It’s amusing that the WordPress Discover Challenge focuses on the story behind a door, as that has been my story this weekend 🙂 One of our garage door openers decided to fail on opening with a horrible ratcheting noise that indicates that the trolley is skipping on the screwdrive system. Looking for a replacement part resulted in finding that it would have to be ordered directly from the manufacturer, so, as my wife parks her car in that bay, I decided to undertake the replace and upgrade strategy.
As this is not something that I do every day, it does take a little more time to disassemble the old garage door opener system and at this point, I’m pretty close to having the new one in place, which is the job for this morning. It’s a matter of creating the motor attachment to the ceiling and wiring the controls to get it up and running; 2 hours or so.
This brings me back to this door from a year ago on the side of a barn near the Herring Era Museum in Siglufjörður, Iceland. Behind this door lies a rich history of people working to achieve their dreams in the rough North Atlantic waters. Hard dangerous work with lots of interesting stories.
Once I am done with the door, I’ll spend a bit of time on the yard and then it’s on to pulling together the list of images for the exhibit that opens on August 1st. I will share the final decisions with you, as it will have your input as part of it.
Hopefully that will leave some time for music, because there’s a little blues song that I want to do some more work on… Blue Jeans Blues by ZZ Top:
Of course, the most important thing to do today is to give my mother a call to wish her a happy Mother’s Day. As we live on different continents, the phone is our main method of contact and it’s great to have our chats.
As the Premier League season is well under control and the sun looks to be breaking through for a while, this may be a great day to reconnect with jogging, as my right knee feels up to the test and I’m ready!! Then a bit of yard work, if the weather holds up.
One of the rather cool things that happened over the past week, is that I was offered the opportunity to do a small exhibit of my photography at my place of employment; as we’re updating the art work and photography that hangs in the building, one of the ideas was to provide a space for employee art exhibits/contests in the cafeteria, where we have unused wallspace. So I was volunteered to kick things off, which is exciting. I’m thinking that abstract might be the way to go for this.
The other item that has me excited is a guitar workshop that I’m attended once a week for the next six weeks. As I’m looking to pick up some fresh skills and improve my still very rudimentary capabilities, I was pleasantly surprised by the approach in the first session. Adding new strumming skills right away and working on a song that is new to me: KIlling the Blues a song written by Rowland Salley.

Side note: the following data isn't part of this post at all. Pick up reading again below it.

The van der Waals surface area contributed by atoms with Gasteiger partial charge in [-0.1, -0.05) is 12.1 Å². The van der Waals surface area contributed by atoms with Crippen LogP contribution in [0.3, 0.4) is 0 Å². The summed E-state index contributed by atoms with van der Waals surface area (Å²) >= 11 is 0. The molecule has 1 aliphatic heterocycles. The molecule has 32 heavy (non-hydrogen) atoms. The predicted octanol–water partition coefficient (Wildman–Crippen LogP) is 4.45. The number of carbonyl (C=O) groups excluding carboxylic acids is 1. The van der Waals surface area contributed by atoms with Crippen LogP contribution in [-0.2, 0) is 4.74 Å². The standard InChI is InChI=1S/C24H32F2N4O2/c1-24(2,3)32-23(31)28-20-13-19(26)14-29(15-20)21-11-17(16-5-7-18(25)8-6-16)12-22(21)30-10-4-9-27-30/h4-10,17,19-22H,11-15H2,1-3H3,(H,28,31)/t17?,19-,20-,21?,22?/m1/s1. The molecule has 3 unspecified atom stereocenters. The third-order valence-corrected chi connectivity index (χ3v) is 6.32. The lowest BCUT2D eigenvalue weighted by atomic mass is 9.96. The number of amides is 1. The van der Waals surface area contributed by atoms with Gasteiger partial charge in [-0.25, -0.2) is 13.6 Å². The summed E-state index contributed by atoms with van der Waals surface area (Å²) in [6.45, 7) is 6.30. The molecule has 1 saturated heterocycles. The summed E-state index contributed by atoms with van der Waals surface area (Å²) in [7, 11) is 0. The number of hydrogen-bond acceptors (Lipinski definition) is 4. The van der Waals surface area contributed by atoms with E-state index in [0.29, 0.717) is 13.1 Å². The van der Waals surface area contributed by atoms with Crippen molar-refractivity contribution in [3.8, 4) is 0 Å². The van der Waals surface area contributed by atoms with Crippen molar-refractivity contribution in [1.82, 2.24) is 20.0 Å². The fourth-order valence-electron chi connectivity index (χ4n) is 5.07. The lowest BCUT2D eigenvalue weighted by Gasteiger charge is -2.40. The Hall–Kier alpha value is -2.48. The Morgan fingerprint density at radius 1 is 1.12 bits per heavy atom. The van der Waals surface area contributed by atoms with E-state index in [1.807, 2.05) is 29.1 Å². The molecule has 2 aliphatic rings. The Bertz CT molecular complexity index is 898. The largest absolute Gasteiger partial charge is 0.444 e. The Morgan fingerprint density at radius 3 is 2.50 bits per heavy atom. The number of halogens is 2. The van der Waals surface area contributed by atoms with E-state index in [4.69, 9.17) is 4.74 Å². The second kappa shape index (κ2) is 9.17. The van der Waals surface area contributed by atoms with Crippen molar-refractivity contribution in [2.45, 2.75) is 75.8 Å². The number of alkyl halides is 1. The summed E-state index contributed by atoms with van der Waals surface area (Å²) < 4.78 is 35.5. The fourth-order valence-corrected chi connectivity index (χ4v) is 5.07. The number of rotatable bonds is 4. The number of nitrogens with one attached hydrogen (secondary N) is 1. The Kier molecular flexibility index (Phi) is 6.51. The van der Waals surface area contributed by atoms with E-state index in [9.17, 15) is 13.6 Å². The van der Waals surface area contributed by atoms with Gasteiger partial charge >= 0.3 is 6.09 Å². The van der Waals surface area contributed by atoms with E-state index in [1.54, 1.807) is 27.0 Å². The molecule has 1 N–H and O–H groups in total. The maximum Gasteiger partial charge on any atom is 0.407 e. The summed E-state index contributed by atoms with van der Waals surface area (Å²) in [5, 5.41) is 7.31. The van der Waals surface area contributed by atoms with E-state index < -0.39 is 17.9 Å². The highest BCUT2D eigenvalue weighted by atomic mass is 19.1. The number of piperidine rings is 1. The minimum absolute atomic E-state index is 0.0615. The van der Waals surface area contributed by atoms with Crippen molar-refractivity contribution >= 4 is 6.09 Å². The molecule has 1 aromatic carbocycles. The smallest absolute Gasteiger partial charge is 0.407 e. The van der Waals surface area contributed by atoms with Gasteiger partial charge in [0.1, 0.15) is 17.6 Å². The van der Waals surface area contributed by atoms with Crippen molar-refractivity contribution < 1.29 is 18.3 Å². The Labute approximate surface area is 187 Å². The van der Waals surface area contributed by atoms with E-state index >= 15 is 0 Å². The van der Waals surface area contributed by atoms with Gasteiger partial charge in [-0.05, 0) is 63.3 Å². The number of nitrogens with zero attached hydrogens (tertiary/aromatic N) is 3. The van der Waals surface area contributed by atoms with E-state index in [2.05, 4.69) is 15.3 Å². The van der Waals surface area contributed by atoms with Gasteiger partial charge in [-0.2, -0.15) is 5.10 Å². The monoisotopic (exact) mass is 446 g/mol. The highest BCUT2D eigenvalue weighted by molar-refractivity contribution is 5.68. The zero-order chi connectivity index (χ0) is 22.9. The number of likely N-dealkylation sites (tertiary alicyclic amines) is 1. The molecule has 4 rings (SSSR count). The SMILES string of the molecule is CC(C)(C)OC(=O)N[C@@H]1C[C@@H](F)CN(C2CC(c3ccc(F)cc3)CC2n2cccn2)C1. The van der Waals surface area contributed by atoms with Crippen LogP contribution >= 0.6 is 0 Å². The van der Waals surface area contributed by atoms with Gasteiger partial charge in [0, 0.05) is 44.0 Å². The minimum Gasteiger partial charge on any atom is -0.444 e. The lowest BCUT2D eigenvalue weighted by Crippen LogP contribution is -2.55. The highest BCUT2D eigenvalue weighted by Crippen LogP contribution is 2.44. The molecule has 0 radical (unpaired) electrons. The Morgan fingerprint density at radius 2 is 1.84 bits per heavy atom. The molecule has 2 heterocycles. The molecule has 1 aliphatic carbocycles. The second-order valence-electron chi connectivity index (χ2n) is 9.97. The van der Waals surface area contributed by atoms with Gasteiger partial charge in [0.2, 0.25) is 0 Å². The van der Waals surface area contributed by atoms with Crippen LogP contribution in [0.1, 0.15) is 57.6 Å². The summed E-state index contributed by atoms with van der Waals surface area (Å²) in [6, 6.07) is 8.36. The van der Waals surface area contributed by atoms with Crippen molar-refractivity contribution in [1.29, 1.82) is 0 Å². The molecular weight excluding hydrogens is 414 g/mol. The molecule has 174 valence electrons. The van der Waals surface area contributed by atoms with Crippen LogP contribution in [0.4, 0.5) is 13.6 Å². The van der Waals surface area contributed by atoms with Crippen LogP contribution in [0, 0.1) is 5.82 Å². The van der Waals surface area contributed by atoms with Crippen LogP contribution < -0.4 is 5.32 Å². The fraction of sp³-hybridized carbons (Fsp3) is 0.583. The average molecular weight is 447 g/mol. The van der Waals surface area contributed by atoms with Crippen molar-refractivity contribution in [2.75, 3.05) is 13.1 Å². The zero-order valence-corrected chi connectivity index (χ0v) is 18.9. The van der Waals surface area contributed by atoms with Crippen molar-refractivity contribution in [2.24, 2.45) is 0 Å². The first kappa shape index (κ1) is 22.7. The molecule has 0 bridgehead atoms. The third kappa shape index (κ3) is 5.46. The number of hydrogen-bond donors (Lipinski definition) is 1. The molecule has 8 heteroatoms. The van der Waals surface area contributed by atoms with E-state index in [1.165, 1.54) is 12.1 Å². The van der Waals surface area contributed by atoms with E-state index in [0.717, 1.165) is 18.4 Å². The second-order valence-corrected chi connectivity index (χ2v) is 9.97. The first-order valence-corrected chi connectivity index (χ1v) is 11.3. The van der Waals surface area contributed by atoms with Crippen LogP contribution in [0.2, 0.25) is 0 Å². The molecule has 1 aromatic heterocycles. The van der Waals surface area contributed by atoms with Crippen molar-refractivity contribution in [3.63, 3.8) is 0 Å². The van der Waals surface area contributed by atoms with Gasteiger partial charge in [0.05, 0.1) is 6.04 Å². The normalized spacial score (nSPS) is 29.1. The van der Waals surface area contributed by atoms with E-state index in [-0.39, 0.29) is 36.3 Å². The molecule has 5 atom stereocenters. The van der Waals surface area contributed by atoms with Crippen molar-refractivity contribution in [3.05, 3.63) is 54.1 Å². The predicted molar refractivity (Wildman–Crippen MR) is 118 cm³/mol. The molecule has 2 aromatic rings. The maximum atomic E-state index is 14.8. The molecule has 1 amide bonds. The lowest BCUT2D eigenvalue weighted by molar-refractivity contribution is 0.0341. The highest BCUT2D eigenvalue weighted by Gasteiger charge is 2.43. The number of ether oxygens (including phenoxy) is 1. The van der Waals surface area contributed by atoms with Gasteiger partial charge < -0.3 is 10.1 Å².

Sunday’s are a great time to start the day off in a relaxed manner; set aside some time to watch a Premier League game, listen to some music, have breakfast, it’s all without any sense of rush.
As you saw a bit of the landscape of Skye earlier this week, I thought another vista might be welcome. This island is just amazing and these landscape images are only a beginning of a much larger set that I have to capture some fine year. It’s amazing to see how the view changes, as clouds move to cast shadows in different locations. You can probably understand why I love these old (geological) formations.
As some of you may be aware, I’m also learning how to play guitar, which is a slow process that is highly rewarding in engaging the brain in a different manner and a great way to unwind from a day in the high technology world. As I very much enjoy the blues, its expressive capabilities seemingly boundless, Eric Clapton is certainly among my all-time favorites.
That’s why this morning, I’m spending a little extra time listening to Old Love, a song from the Journeyman album. This song was written by Eric and Robert Cray, inspired by Eric’s recent divorce from Pattie Boyd (the muse for Something, Layla and Wonderful Tonight); you can hear the pain in this song from the difficulty of letting go. I’m adding this to my study list to see how well I can learn to play this.
Here’s Eric Clapton’s Old Love from his 24 nights at the Royal Alber Hall in 1990: